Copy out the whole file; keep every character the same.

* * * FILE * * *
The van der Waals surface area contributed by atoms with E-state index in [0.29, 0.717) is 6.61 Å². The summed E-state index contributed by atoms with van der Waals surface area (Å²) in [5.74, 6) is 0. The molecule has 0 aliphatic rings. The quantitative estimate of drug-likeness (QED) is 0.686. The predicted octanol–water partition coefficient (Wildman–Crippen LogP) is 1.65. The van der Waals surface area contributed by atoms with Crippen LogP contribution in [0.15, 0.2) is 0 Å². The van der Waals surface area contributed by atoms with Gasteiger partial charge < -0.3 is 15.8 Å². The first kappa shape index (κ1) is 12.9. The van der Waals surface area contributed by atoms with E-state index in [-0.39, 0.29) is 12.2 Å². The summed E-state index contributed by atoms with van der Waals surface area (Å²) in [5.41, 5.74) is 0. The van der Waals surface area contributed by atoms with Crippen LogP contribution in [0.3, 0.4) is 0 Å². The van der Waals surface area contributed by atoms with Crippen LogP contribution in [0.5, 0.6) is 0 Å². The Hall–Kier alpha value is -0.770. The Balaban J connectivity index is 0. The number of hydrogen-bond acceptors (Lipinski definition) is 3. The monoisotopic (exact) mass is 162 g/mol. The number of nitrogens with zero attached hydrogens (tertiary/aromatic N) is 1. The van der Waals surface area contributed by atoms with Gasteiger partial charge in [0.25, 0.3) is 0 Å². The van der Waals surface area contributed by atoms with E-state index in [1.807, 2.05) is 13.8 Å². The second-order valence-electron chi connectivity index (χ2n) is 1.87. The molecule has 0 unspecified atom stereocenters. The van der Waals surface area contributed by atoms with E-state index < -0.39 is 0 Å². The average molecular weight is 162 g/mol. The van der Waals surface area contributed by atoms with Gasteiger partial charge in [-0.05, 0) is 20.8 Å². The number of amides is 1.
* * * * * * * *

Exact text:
The van der Waals surface area contributed by atoms with E-state index in [0.29, 0.717) is 6.61 Å². The summed E-state index contributed by atoms with van der Waals surface area (Å²) in [5.74, 6) is 0. The molecule has 0 aliphatic rings. The quantitative estimate of drug-likeness (QED) is 0.686. The predicted octanol–water partition coefficient (Wildman–Crippen LogP) is 1.65. The van der Waals surface area contributed by atoms with Crippen LogP contribution in [0.15, 0.2) is 0 Å². The van der Waals surface area contributed by atoms with Gasteiger partial charge < -0.3 is 15.8 Å². The first kappa shape index (κ1) is 12.9. The van der Waals surface area contributed by atoms with E-state index in [-0.39, 0.29) is 12.2 Å². The summed E-state index contributed by atoms with van der Waals surface area (Å²) in [5.41, 5.74) is 0. The van der Waals surface area contributed by atoms with Crippen LogP contribution in [0.3, 0.4) is 0 Å². The van der Waals surface area contributed by atoms with Crippen LogP contribution in [0.5, 0.6) is 0 Å². The Hall–Kier alpha value is -0.770. The Balaban J connectivity index is 0. The number of hydrogen-bond acceptors (Lipinski definition) is 3. The monoisotopic (exact) mass is 162 g/mol. The number of nitrogens with zero attached hydrogens (tertiary/aromatic N) is 1. The van der Waals surface area contributed by atoms with Gasteiger partial charge in [0.25, 0.3) is 0 Å². The van der Waals surface area contributed by atoms with E-state index in [1.807, 2.05) is 13.8 Å². The second-order valence-electron chi connectivity index (χ2n) is 1.87. The molecule has 0 unspecified atom stereocenters. The van der Waals surface area contributed by atoms with E-state index < -0.39 is 0 Å². The average molecular weight is 162 g/mol. The van der Waals surface area contributed by atoms with Gasteiger partial charge in [-0.05, 0) is 20.8 Å². The number of amides is 1.